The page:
It may sound strange at first, imagining the structures of the jaw and those of the pelvic floor to be affecting each other, but it’s true.

To understand the correlation, let’s first identify the structures and conditions of the two areas.

  1. Temporomandibular joint (TMJ) disorders are conditions that affect the jaw and surrounding ligaments and muscles. The jaw is a common place for people to store tension. Symptoms of TMJ can include pain when chewing or speaking, pain in the face or around the ears, headache, and locking of the jaw, to name a few. Some people who suffer with TMJ disorders may be aware of behaviors like grinding their teeth at night, or clenching their jaw.
  2. The pelvic floor is a hammock-like structure, made of muscle, at the base of the pelvis which supports the bowel and bladder, and gives support to the body’s core. Pelvic floor dysfunction can result in pain, weakness, digestive troubles, sexual dysfunction, and a range of other symptoms.

Stress affects the entire body

For some people, clenching the jaw is a stress reaction. Tension in the jaw can cause the muscles surrounding the joint to contract. This, in turn, causes the joint itself to shift out of place. The clicking or locking sensation many TMJ sufferers note, as well as the tightness and pain can be easily explained by this tendency.

For those who hold tension in this way, it isn’t surprising that this stress affects other parts of the body as well. The shoulders, back, and pelvic floor will often be tensed as a stress reaction, leading to similar dysfunction. Aches and pains may be noted as mild symptoms, but as stress on the body increases, so will the severity of the symptoms.

A connection between hip and jaw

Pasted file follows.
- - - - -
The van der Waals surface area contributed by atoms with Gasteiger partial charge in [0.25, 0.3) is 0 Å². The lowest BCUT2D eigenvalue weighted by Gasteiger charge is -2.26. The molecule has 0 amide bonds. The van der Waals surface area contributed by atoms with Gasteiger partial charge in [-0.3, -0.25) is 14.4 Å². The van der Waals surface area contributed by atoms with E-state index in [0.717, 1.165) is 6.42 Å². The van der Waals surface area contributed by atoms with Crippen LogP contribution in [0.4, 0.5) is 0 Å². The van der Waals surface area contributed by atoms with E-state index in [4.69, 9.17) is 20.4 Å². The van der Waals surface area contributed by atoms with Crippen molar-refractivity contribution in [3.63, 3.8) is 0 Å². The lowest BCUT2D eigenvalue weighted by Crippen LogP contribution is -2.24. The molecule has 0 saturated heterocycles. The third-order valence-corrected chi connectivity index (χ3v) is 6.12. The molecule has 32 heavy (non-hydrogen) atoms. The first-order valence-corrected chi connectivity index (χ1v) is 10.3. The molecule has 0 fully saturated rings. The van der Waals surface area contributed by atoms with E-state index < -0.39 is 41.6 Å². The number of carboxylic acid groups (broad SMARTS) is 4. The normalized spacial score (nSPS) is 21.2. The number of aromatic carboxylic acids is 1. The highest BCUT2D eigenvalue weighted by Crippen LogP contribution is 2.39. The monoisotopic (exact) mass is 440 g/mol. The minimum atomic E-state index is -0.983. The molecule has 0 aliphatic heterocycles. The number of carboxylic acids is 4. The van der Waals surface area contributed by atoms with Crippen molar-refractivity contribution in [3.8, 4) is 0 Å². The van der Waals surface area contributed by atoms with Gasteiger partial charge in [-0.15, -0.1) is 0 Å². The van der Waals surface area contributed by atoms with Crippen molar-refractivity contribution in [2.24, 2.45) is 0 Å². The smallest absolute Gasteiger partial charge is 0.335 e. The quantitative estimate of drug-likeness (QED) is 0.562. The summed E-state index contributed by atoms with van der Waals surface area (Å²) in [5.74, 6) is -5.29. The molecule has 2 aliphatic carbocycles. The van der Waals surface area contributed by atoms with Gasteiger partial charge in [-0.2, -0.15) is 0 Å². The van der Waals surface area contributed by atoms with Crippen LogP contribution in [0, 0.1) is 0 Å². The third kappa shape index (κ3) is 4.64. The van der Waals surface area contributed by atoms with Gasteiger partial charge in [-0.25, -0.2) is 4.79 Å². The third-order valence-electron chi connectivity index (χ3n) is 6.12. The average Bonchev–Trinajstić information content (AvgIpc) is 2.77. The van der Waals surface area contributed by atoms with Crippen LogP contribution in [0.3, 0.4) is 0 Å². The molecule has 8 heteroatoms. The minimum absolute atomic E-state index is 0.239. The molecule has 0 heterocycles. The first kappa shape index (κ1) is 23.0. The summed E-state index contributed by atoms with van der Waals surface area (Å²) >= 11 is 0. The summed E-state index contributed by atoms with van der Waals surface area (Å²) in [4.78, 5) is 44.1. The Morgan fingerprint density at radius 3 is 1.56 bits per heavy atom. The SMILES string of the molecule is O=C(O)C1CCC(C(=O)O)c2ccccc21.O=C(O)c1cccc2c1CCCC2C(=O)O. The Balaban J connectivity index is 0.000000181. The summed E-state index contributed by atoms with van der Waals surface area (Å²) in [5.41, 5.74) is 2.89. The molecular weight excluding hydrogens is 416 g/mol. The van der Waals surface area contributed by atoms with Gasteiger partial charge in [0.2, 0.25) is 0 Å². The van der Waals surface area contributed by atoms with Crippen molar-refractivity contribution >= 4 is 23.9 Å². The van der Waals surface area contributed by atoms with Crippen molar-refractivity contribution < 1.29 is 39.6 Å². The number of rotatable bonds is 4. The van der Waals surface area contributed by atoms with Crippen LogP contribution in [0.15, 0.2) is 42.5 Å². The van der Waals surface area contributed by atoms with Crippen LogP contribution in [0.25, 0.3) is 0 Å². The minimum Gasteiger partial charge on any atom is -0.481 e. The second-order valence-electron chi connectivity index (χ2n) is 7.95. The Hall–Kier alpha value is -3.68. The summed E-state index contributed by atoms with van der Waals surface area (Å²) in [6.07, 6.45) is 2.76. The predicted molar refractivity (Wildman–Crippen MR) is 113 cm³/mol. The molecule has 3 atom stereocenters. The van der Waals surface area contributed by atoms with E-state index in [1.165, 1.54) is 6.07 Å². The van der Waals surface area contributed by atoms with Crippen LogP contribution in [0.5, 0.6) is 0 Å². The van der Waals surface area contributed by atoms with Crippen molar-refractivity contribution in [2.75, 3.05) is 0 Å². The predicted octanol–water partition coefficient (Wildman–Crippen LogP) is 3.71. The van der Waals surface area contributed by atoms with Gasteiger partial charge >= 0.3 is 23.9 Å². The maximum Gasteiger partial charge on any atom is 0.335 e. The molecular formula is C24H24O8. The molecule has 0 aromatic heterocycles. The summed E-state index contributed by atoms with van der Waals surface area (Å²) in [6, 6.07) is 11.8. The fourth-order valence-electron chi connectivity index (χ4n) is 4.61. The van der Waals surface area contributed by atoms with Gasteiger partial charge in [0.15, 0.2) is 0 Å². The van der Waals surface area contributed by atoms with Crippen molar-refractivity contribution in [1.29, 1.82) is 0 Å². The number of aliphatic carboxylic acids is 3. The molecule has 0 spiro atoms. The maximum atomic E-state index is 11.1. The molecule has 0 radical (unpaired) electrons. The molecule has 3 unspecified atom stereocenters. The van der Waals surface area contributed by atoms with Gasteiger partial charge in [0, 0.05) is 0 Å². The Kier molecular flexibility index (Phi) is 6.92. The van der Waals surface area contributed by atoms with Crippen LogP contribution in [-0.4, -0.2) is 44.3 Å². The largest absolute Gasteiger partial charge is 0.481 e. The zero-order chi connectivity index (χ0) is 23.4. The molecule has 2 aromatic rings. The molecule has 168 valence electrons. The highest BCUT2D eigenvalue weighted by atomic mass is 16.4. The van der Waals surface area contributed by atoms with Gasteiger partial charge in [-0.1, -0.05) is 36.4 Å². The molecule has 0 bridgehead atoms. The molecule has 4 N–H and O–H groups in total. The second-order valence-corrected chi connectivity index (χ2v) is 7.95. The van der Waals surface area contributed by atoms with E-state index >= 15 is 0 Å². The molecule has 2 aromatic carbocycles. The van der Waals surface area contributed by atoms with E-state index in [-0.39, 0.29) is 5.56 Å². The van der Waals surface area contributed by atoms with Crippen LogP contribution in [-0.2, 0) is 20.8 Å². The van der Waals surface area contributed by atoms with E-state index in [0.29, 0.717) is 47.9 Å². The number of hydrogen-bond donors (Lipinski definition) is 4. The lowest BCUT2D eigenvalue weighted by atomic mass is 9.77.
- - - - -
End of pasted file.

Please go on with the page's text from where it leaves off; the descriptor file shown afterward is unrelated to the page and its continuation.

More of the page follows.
Fascia is a connective tissue that covers the entire body beneath the skin. When fascia is constricted, it can affect circulation and movement. This can cause varying levels of discomfort depending on location and severity.

A fascial line runs from the muscles of the jaw to the muscles of the hip, affecting the pelvic floor. Ultrasounds of the pelvic floor area have shown vocalizations in the low range causing the pelvic floor to relax, while high pitched sounds cause the pelvic floor to contract. This is the reason that individuals giving birth are often told to focus on low, deep sounds rather than high pitched sounds. These lower sounds support more normal breathing patterns and help the pelvic muscles to relax.

A holistic view of the body

It is commonly known that the back can affect the neck, and the hip can affect the knee. Sometimes, as in the case of the jaw and the pelvic floor, the connection is less obvious. This is why a holistic view of the body is important. By considering all body parts as part of a whole rather than individual body parts to address one at a time, we’re able to consider the big picture.

An experienced physical therapist knows how to consider the full body and make informed treatment choices based on the big picture. Body Restoration Physical Therapy specializes in treating pelvic floor dysfunction, and can help resolve pains from the jaw to the hip using hands on therapy and supportive practices.

TMJ, the pelvic floor, and you

There is a notable correlation between TMJ and pains in the jaw and pelvic floor dysfunction. Not everyone who presents with one will present with the other, however a holistic view of the body and all its functions can help determine the best treatment for your concern.

There is no cure for TMJ or pelvic floor dysfunction; these aren’t conditions that just go away. Don’t be discouraged however, as effective treatment options are available. Long Islanders working with Body Restoration Physical Therapy to treat TMJ and pelvic floor dysfunction can expect hands-on physical therapy, as well as gentle guidance in stress reduction and simple exercises to improve the conditions.

If you suffer with symptoms of TMJ or pelvic floor dysfunction, contact Body Restoration Physical Therapy, conveniently located in Roslyn Heights, New York. Working together, we will determine if physical therapy is right for you.